Without serious monitoring and evaluation, innovation does not help much because impact on the ground must first be demonstrated at the pilot stage for a promising intervention to be scaled up. Innovation and evaluation are like twins: they work best as a pair. Evaluation is also needed for Rotary to learn internally from both successes and mistakes.

All three ingredients ̶ partnerships, innovation, and evaluation, can help increase the impact of Rotary’s service work. In order to encourage clubs and districts to move in that direction, this series will show how partnerships, innovation, and evaluation can be harnessed to serve Rotary’s mission of service above self.

The series will tell the story of projects in each of the areas of focus of TRF: promoting peace, fighting disease, providing clean water, saving mothers and children, supporting education, growing local economies, and eradicating polio.

You will learn about an innovative financing mechanism for polio eradication; an award winning project reducing under five mortality in Mali; a program that is transforming teaching and learning in Nepali classrooms; a project to save the life of mothers and children in Nigeria; a program to invest in the writing skills of disadvantaged youth in the United States; projects and initiatives to improve access to water and sanitation in Uganda; and the work done by Rotary with Peace Centers.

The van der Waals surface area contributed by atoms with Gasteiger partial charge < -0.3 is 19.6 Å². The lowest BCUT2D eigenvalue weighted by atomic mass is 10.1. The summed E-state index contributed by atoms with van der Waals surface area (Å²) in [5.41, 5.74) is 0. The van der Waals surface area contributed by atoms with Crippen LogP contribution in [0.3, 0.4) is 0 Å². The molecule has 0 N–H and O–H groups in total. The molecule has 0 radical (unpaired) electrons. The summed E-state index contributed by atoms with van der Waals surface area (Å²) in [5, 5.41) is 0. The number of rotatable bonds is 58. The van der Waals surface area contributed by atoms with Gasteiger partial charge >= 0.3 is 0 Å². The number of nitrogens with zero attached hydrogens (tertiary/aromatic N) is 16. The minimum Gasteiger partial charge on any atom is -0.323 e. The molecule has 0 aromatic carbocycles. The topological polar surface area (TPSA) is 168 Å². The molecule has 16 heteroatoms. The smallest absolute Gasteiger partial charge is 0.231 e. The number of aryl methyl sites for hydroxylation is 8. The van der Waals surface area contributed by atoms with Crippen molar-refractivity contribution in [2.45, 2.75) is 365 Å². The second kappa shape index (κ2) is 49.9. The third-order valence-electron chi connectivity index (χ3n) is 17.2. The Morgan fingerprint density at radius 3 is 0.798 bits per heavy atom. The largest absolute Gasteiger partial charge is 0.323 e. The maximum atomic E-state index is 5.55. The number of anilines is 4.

All these projects are in one way or another innovative. They all leverage partnerships. And virtually all build on solid monitoring and evaluation mechanisms. Hopefully, the series will give you additional insights into some of the great projects that clubs and districts are implementing around the world.

Please do not hesitate to send me an email through the Contact Me page of this blog if you believe other projects should be featured (perhaps in another series), and feel free to post comments on the projects that you find particularly inspiring.